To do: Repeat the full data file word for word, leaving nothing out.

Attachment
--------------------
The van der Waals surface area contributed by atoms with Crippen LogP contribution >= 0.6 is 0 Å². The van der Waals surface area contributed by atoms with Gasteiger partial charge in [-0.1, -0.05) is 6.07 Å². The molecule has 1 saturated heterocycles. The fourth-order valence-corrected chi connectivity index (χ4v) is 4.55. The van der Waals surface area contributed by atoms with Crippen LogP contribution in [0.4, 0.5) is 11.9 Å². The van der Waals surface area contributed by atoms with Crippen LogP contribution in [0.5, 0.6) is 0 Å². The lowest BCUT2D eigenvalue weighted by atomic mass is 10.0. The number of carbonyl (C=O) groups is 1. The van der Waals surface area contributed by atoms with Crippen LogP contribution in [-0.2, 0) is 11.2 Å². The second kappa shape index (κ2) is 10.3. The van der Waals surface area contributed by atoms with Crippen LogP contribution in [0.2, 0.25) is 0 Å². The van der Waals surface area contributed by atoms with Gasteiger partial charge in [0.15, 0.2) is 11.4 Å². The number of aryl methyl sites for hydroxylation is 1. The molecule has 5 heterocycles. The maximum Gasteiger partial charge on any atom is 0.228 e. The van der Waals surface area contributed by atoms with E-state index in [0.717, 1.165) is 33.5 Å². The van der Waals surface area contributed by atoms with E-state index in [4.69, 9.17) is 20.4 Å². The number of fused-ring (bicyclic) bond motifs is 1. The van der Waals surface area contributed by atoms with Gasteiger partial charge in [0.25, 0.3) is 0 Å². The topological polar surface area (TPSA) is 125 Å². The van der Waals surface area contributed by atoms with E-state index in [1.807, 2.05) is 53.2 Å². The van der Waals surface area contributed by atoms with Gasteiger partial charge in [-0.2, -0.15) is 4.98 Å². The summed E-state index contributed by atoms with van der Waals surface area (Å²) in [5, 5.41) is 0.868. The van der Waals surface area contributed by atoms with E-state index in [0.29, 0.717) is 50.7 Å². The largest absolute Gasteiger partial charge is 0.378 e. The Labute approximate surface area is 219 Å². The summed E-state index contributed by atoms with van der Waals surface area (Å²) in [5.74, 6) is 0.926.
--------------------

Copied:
The van der Waals surface area contributed by atoms with Crippen LogP contribution >= 0.6 is 0 Å². The van der Waals surface area contributed by atoms with Gasteiger partial charge in [-0.1, -0.05) is 6.07 Å². The molecule has 1 saturated heterocycles. The fourth-order valence-corrected chi connectivity index (χ4v) is 4.55. The van der Waals surface area contributed by atoms with Crippen LogP contribution in [0.4, 0.5) is 11.9 Å². The van der Waals surface area contributed by atoms with Crippen LogP contribution in [0.5, 0.6) is 0 Å². The lowest BCUT2D eigenvalue weighted by atomic mass is 10.0. The number of carbonyl (C=O) groups is 1. The van der Waals surface area contributed by atoms with Crippen LogP contribution in [-0.2, 0) is 11.2 Å². The second kappa shape index (κ2) is 10.3. The van der Waals surface area contributed by atoms with Crippen LogP contribution in [0.2, 0.25) is 0 Å². The van der Waals surface area contributed by atoms with Gasteiger partial charge in [0.15, 0.2) is 11.4 Å². The number of aryl methyl sites for hydroxylation is 1. The molecule has 5 heterocycles. The maximum Gasteiger partial charge on any atom is 0.228 e. The van der Waals surface area contributed by atoms with E-state index in [0.717, 1.165) is 33.5 Å². The van der Waals surface area contributed by atoms with E-state index in [4.69, 9.17) is 20.4 Å². The number of fused-ring (bicyclic) bond motifs is 1. The van der Waals surface area contributed by atoms with Gasteiger partial charge in [0.25, 0.3) is 0 Å². The topological polar surface area (TPSA) is 125 Å². The van der Waals surface area contributed by atoms with E-state index in [1.807, 2.05) is 53.2 Å². The van der Waals surface area contributed by atoms with Gasteiger partial charge in [-0.2, -0.15) is 4.98 Å². The summed E-state index contributed by atoms with van der Waals surface area (Å²) in [5, 5.41) is 0.868. The van der Waals surface area contributed by atoms with E-state index in [0.29, 0.717) is 50.7 Å². The largest absolute Gasteiger partial charge is 0.378 e. The Labute approximate surface area is 219 Å². The summed E-state index contributed by atoms with van der Waals surface area (Å²) in [5.74, 6) is 0.926.